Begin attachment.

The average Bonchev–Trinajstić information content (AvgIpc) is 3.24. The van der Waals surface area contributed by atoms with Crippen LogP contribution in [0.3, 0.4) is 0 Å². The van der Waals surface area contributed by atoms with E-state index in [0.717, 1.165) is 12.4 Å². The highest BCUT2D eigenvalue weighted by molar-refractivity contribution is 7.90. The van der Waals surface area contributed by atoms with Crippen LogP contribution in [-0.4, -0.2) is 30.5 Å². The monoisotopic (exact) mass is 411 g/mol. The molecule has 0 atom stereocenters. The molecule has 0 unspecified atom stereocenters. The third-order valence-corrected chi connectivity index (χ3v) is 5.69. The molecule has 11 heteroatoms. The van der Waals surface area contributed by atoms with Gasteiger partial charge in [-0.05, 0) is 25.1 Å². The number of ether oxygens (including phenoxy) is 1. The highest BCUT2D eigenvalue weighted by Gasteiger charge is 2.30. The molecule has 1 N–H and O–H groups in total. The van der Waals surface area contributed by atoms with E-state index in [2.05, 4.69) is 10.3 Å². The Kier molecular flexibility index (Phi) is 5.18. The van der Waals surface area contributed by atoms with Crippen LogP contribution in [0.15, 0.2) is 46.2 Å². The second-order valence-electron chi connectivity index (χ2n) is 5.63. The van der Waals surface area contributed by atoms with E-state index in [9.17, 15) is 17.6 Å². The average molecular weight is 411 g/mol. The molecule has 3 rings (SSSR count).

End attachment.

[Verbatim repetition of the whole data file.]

The average Bonchev–Trinajstić information content (AvgIpc) is 3.24. The van der Waals surface area contributed by atoms with Crippen LogP contribution in [0.3, 0.4) is 0 Å². The van der Waals surface area contributed by atoms with E-state index in [0.717, 1.165) is 12.4 Å². The highest BCUT2D eigenvalue weighted by molar-refractivity contribution is 7.90. The van der Waals surface area contributed by atoms with Crippen LogP contribution in [-0.4, -0.2) is 30.5 Å². The monoisotopic (exact) mass is 411 g/mol. The molecule has 0 atom stereocenters. The molecule has 0 unspecified atom stereocenters. The third-order valence-corrected chi connectivity index (χ3v) is 5.69. The molecule has 11 heteroatoms. The van der Waals surface area contributed by atoms with Gasteiger partial charge in [-0.05, 0) is 25.1 Å². The number of ether oxygens (including phenoxy) is 1. The highest BCUT2D eigenvalue weighted by Gasteiger charge is 2.30. The molecule has 1 N–H and O–H groups in total. The van der Waals surface area contributed by atoms with E-state index in [2.05, 4.69) is 10.3 Å². The Kier molecular flexibility index (Phi) is 5.18. The van der Waals surface area contributed by atoms with Crippen LogP contribution in [0.15, 0.2) is 46.2 Å². The second-order valence-electron chi connectivity index (χ2n) is 5.63. The van der Waals surface area contributed by atoms with E-state index in [9.17, 15) is 17.6 Å². The average molecular weight is 411 g/mol. The molecule has 3 rings (SSSR count).